Now I’ve Got Your Heart: Celebrating the Education of Direct Support Professionals
The College of Direct Support National Advisory Board, with ICI staff, in Minneapolis in June 2022.
The Institute’s Research and Training Center on Community Living is celebrating the 20th anniversary of its College of Direct Support, a critical partner for service providers as they navigate high staff turnover rates that have worsened in the global pandemic.
In June, ICI welcomed the College of Direct Support National Advisory Board to Minneapolis for its annual meeting. Board members are national leaders in the direct support workforce who come together annually to explore topics important to the growth and vitality of CDS and DirectCourse by Elsevier, ICI’s partner since 2011 in direct support workforce e-learning. The meeting was led by Barb Kleist and Susan O’Nell, with support from Megan Sanders, Claire Benway, Nicole Duchelle, Michelle Smith, Jolene Thibedeau Boyd, Amanda Ryan, and Nik Fernholz.
ICI Director Amy Hewitt, along with Elsevier’s Therese Mugge and others, shared their reflections on emerging issues, national trends, and policy in the direct support workforce. ICI’s Jerry Smith shared a film highlighting the origins and achievements of the College of Direct Support.
Launched in 2002 when on-demand learning was in its infancy, the College of Direct Support has produced critical tools for recruitment, training, and retention of direct support professionals (DSPs), several disability advocates within and outside of ICI said in the video.
“We didn’t develop a course and then match it to a skill standard,” said Hewitt, who, along with several current and former ICI staff members, helped create CDS. Hewitt and O’Nell, director of content for CDS, reminisced about the early work of developing training for DSPs. “We started with the skill standards and built the curriculum around the core competencies of workforce development and practice improvement,” Hewitt said.
In the last fiscal year alone, learners completed more than 650,000 DirectCourse lessons. DirectCourse is a learning management platform of Elsevier, which began collaborating with CDS in 2011.
“Elsevier’s mission is to help researchers and healthcare professionals advance science and improve healthcare outcomes to benefit society. Fundamentally, DirectCourse fits right into that,” Mugge said.
Nancy Thaler, former deputy secretary of developmental programs for the Commonwealth of Pennsylvania, talked about being initially skeptical that an online course could deliver the dynamic experience needed to train support workers. Then Charlie Lakin, the former director of the Research and Training Center on Community Living, presented the vision for CDS, and Thaler became an early champion of the curriculum.
“I very much value high-touch, interactive training and think trainers have a role in motivating people and inspiring them,” Thaler said. “Charlie has tremendous credibility in the field, and as he talked, lightbulbs started going off and I concluded we need this in Pennsylvania. Having been a direct care worker myself, I experienced the effects of staff turnover. Every time a new staff person came in you were starting from scratch because you could presume nothing. With the College of Direct Support, because it had a learning management system and people would own their file and it would move with them, you could presume they were at a higher level and could build from there. It would save time and money.”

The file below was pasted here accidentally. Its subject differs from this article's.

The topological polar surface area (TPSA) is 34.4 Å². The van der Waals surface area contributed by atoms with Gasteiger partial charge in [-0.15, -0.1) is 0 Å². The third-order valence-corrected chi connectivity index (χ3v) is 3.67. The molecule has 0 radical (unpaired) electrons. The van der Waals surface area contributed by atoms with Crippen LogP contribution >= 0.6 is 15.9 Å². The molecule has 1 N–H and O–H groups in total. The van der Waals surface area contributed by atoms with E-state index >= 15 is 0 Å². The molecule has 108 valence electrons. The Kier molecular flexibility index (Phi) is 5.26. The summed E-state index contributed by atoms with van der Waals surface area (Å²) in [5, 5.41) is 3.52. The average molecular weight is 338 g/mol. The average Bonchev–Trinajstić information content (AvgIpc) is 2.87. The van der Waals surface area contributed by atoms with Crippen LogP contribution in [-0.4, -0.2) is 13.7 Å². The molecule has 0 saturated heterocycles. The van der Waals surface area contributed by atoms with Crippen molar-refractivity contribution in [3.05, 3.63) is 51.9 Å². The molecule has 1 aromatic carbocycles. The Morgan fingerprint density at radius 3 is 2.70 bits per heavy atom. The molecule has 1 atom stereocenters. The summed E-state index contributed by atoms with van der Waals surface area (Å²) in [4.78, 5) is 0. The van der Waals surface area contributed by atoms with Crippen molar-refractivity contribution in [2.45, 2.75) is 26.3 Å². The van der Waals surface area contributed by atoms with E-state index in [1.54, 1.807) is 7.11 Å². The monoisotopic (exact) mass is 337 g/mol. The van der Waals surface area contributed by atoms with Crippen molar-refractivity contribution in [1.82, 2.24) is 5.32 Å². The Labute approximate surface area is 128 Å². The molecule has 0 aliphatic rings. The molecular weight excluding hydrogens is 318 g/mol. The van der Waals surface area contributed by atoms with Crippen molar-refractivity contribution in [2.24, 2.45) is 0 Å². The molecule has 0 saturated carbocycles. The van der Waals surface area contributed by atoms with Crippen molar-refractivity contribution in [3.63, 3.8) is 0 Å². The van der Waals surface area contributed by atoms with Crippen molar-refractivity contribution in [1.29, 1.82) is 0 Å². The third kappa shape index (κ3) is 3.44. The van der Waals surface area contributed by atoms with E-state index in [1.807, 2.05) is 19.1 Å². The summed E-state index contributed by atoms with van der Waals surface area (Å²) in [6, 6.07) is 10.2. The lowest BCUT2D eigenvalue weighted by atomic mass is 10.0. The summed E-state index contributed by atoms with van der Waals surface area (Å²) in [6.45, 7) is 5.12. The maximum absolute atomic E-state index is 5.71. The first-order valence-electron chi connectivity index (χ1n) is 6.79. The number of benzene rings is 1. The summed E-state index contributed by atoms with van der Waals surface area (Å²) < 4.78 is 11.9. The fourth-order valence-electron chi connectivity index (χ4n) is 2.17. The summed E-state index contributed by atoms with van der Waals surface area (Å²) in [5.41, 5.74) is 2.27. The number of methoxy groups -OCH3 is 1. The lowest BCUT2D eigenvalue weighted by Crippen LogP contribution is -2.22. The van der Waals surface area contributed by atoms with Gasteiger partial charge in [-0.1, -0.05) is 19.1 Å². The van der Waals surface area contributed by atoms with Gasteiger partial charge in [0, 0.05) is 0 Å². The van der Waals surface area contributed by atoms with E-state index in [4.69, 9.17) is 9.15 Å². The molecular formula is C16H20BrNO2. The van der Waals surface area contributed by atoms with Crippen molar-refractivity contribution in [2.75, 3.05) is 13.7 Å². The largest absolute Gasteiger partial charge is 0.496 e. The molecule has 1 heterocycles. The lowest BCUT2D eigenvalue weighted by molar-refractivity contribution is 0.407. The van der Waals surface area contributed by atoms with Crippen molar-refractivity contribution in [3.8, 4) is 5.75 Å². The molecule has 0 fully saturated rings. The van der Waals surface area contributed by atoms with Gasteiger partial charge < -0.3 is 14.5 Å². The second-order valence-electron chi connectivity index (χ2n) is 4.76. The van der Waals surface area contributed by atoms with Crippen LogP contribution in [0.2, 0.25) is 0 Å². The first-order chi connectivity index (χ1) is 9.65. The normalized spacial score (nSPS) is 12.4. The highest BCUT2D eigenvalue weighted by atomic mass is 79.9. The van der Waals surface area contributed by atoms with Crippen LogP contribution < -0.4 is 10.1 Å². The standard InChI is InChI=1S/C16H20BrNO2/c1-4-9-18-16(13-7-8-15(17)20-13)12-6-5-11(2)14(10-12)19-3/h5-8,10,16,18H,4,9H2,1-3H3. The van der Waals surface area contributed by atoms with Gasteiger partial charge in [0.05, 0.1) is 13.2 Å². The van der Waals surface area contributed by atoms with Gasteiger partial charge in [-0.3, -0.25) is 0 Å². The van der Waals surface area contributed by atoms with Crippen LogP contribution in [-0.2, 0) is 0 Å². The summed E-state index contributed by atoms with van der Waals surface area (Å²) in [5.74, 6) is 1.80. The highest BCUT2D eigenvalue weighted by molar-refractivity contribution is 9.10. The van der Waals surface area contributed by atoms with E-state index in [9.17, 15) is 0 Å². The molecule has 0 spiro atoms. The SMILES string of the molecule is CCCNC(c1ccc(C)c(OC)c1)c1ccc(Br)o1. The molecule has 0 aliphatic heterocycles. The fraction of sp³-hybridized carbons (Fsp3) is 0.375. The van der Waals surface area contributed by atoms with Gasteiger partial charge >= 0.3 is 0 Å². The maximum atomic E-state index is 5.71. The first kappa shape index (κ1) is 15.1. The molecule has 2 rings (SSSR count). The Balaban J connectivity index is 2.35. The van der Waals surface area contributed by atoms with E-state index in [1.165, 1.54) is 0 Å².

Others reflecting on the success of CDS included co-founder Bill Tapp of Tennessee, who talked about recruiting Lakin and Hewitt to develop the curriculum for CDS’ original technology platform.
That led to an effort to get federal funding to launch the initiative, which Sue Swenson, then the commissioner for the Administration on Developmental Disabilities, fully supported.
“If you tell me the regulations, then you’ve got my hands and I’ll do what you tell me to do. If you tell me what the purpose is, then you’ve got my head, and I can think of ways to tweak it so now I’m getting something better out of it. And then, if you really understand the why, now I’ve got your heart, and that’s where the real action is,” said Swenson, a former ICI volunteer and longtime collaborator, who has held several leadership positions across the disability field. “Then you’ve got people going way beyond what compliance requires. And that only comes from education and experience.”
Others paying tribute to the College included John Tschida, director of the Association of University Centers on Disabilities; Joe Macbeth, president and chief executive officer of the National Alliance for Direct Support Professionals; and Donna Meltzer, chief executive officer of the National Association of Councils on Developmental Disabilities.
“The work we do is completely dependent on the strength and the capabilities of the direct support professionals,” said Mary Lou Bourne of Management Support Solutions, Inc.
Marie Bonnet, named the 2020 Direct Support Professional of the Year by ANCOR for her work with SEEC (Seeking Employment, Equality, and Community for People with Developmental Disabilities), said the curriculum delivers the heart Swenson was talking about, putting people with disabilities at the center of everything the support workforce does.
“One thing I have learned through CDS is that it’s not about me. It’s not about you. It’s about the person we support—their needs, what they want,” Bonnet said.
Now offering nearly two dozen online training courses covering all aspects of support work, the College is positioned well for the future, O’Nell said.
“The world has changed a lot since we started, and we’ve kept the curriculum updated, but in the next few years we’ll be re-engaging to do that next stage of co-creation, and that’s exciting,” O’Nell said.
Susan O'Nell of the College of Direct Support speaking to a prospect at a conference in the early years of CDS.